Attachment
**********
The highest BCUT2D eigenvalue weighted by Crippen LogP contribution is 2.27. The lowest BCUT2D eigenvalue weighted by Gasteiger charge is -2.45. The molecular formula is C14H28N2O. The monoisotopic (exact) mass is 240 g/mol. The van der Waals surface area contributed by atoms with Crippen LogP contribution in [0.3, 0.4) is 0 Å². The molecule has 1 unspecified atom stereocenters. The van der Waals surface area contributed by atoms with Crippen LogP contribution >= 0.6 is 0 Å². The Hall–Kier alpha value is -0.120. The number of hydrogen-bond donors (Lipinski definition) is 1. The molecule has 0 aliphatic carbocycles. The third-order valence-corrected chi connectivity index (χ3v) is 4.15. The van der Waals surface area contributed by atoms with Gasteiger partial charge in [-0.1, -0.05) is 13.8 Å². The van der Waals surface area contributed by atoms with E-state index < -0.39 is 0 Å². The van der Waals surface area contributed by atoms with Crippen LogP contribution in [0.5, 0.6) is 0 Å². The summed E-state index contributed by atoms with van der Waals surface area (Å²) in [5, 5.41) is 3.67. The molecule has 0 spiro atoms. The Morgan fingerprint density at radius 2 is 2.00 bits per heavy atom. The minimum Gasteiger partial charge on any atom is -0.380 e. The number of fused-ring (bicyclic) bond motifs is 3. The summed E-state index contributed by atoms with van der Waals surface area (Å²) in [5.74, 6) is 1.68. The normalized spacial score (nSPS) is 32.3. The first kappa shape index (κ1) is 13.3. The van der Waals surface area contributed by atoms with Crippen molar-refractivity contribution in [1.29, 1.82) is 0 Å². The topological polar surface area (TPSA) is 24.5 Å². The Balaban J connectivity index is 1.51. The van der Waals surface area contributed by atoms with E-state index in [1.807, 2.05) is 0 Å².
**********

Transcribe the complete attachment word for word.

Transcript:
The highest BCUT2D eigenvalue weighted by Crippen LogP contribution is 2.27. The lowest BCUT2D eigenvalue weighted by Gasteiger charge is -2.45. The molecular formula is C14H28N2O. The monoisotopic (exact) mass is 240 g/mol. The van der Waals surface area contributed by atoms with Crippen LogP contribution in [0.3, 0.4) is 0 Å². The molecule has 1 unspecified atom stereocenters. The van der Waals surface area contributed by atoms with Crippen LogP contribution >= 0.6 is 0 Å². The Hall–Kier alpha value is -0.120. The number of hydrogen-bond donors (Lipinski definition) is 1. The molecule has 0 aliphatic carbocycles. The third-order valence-corrected chi connectivity index (χ3v) is 4.15. The van der Waals surface area contributed by atoms with Gasteiger partial charge in [-0.1, -0.05) is 13.8 Å². The van der Waals surface area contributed by atoms with E-state index < -0.39 is 0 Å². The van der Waals surface area contributed by atoms with Crippen LogP contribution in [0.5, 0.6) is 0 Å². The summed E-state index contributed by atoms with van der Waals surface area (Å²) in [5, 5.41) is 3.67. The molecule has 0 spiro atoms. The Morgan fingerprint density at radius 2 is 2.00 bits per heavy atom. The minimum Gasteiger partial charge on any atom is -0.380 e. The number of fused-ring (bicyclic) bond motifs is 3. The summed E-state index contributed by atoms with van der Waals surface area (Å²) in [5.74, 6) is 1.68. The normalized spacial score (nSPS) is 32.3. The first kappa shape index (κ1) is 13.3. The van der Waals surface area contributed by atoms with Crippen molar-refractivity contribution in [1.29, 1.82) is 0 Å². The topological polar surface area (TPSA) is 24.5 Å². The Balaban J connectivity index is 1.51. The van der Waals surface area contributed by atoms with E-state index in [1.807, 2.05) is 0 Å².